- Middle East/North Africa
The Hayah International Academy hosted the “Walk for the Nile” initiative on Friday for the fourth time, in collaboration with the Irrigation and Water Resources Ministry. The campaign aims to raise funds to clean up Abul Menagga Canal, a 19-kilometer-long water stream in Daqahlia, to provide clean water to hundreds of thousands of people living in the area.
The event hosted some NGOs and provided them with booths to expose their projects about girls’ education, orphan care or any other developmental goal. The Nutty Scientists group also presented a show about the value of recycling to the schoolchildren. In all, the event raised LE60,000, which exceeded the original target of LE32,000 to clean up an extra 13-kilometer stretch of the canal.
The first walkathon at the school took place in April 2010. Participants organized a six-kilometer walk as part of the Live Earth Run for Water event, organized by former US Vice President Al Gore to increase awareness about the importance of water and its challenges.
In more than 190 countries, young people walked and ran the symbolic distance of six kilometers, which is the average distance many women and children walk every day to the nearest well to draw water. Organizers also set up water education activities.
The school's first event in April 2010 raised LE105,000, a sum that was later spent on the construction of a well in a poor Upper Egyptian village and a project to connect two villages close to Alexandria to a running water system.
“Because the school gives high attention to community services, the students were excited to participate to such an important, worldwide event,” says Sherine Diaa, the head of Hayah Academy's events department.
In 2011, for the second walkathon dubbed "Walk for a Cause," the Hayah academy contacted the Irrigation and Water Resources Ministry to ask the ministry which project the academy could invest in next. The ministry recommended focusing their efforts on a partial cleanup of Abul Menagga Canal, which irrigates 50,000 agricultural acres and serves a population of 2 million.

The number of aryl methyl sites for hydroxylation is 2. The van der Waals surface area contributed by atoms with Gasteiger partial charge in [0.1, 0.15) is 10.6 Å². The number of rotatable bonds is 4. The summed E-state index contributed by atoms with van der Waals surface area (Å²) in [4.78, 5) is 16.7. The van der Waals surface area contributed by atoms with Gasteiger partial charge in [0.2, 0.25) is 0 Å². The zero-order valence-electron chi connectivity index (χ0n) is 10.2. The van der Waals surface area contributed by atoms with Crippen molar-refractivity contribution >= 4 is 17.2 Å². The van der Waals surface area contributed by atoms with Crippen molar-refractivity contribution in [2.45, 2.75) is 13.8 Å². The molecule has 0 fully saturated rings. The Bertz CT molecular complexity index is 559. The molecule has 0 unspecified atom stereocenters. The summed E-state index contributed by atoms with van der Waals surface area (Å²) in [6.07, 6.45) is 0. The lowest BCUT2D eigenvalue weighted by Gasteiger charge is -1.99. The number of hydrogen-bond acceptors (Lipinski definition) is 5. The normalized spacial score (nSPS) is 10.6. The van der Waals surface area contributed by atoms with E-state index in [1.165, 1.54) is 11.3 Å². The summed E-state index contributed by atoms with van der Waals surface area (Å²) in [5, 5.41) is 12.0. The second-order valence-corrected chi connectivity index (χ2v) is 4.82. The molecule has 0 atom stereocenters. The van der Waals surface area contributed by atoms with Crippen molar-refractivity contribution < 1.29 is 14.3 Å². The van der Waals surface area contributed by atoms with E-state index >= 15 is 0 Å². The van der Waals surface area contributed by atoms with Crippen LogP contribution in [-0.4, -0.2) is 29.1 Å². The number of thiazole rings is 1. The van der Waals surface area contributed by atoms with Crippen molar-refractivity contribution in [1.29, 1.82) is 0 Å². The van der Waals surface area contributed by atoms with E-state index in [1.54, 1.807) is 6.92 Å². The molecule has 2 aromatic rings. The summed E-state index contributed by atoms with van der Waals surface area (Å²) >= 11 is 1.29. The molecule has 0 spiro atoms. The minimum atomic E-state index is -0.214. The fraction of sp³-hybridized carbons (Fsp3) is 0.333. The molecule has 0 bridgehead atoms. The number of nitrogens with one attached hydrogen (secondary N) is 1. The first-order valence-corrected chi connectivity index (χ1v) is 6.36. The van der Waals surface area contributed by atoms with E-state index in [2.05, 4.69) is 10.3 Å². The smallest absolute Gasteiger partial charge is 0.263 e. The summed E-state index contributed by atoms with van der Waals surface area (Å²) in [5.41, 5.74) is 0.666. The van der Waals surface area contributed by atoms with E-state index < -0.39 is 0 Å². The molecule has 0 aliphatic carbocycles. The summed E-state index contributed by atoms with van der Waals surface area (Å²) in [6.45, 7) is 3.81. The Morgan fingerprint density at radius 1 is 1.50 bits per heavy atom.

Industrial waste and garbage has polluted the canal for more than a decade. Over time, the accumulation of waste completely blocked the canal and would not allow water to enter its 32 sub-channels to properly irrigate the surrounding area. This eventually deprived nearby villages and cities of clean water to drink and grow food with and also caused many diseases.
With the money raised during the first and second years of the initiative, the school began cleanup of a 40-meter-long canal stretch in 2011 by removing more than 40 tons of garbage with the help of 70 trucks. The amount of electricity needed to keep the water going dramatically decreased because the water could flow freely, and fewer electric pumps were needed. The cleanup is continuing, one stretch at a time.
Diaa says that last year, Hesham Qandil, then water resources and irrigation minister, and then-Prime Minister Kamal al-Ganzouri attended the academy’s sporting event with his sneakers on and participated in the walk.